C365 Test Team of the Year

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South Africa have enjoyed yet another successful year in Test whites, ending 2014 as the number one nation in the format despite playing slightly less cricket than the likes of Sri Lanka, Pakistan, and Australia.

The Proteas boast the best bowler in the world in Dale Steyn, two out of the three best batsmen (AB de Villiers and Hashim Amla), and the second-ranked all-rounder in Vernon Philander.

As such, let's take a look at the best Test performers this calendar year, from around the world, and see which players crack the nod for our 2014 Team of the Year.

1. David Warner – Australia (Tests: 9, Runs: 1136, Ave: 63.11)

The stocky Australian opener was incredible this year, especially in the latter half. Pundits continue to marvel at how well Warner has adapted to Test cricket, when he was considered a merely T20 basher for so long. This year he scored six centuries in nine Tests, with a top score of 145, and had the only strike rate over 80 of the top 10 run-getters. He recorded two twin ton Tests, in Cape Town and Adelaide.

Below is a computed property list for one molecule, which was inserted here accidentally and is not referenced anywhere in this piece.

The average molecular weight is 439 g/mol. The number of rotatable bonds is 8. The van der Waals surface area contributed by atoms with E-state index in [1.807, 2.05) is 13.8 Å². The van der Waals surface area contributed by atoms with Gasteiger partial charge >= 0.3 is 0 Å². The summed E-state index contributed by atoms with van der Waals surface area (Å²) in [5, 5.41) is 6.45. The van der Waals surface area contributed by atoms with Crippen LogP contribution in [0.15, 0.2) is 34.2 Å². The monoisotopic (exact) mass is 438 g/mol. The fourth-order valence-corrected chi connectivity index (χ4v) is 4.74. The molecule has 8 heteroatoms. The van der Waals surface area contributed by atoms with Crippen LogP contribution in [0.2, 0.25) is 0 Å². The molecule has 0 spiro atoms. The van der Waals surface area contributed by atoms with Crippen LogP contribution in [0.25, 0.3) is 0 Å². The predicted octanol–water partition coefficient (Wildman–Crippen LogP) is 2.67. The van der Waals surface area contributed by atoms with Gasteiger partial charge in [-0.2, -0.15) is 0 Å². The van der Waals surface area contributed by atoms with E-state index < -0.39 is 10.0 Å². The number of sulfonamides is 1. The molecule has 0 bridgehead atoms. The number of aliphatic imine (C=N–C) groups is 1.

2. Brendon McCullum – New Zealand (Tests: 9, Runs:1164, Ave: 72.75)

The Black Caps' captain showed his batting might in the current Test against Sri Lanka, hitting 195 off just 134 balls on Friday to add to the double century he scored in his previous Test, against Pakistan. McCullum gets shifted up and down the list, from opener to the middle order, and does the job no matter what. This year he scored one of only two triple centuries in Test cricket, broke his country's record for their fastest Test ton, and was the only Kiwi to score more than 1000 Test runs.

3. Kumar Sangakkara – Sri Lanka (Tests: 12, Runs 1493, Ave: 71.09)

For an old dude, Sanga sure gets the runs on the board and is rarely kept out of the game by injuries. At 37 years old, he's in the form of his life, and Sri Lanka's selectors have begged him not to retire. He is the top run scorer in Tests this year, by a long way, and has the top innings score (319). He also racked up three other centuries and nine half tons, though it must be noted that Sri Lanka played more cricket than anyone else this year.

4. Hashim Amla – South Africa (Tests: 8, Runs: 700, Ave: 63.63)

South Africa's favourite beard-to-be-feared inherited a challenging role this year, taking over from the most successful, and longest-serving, captain in Test history. But as it's been noted before, Amla has not let the new job get him down, and has led from the front more than once. His recent double ton against the Windies came in tricky conditions, and was his top score for the year. He bagged two other tons in 2014, as well as seven catches in the field.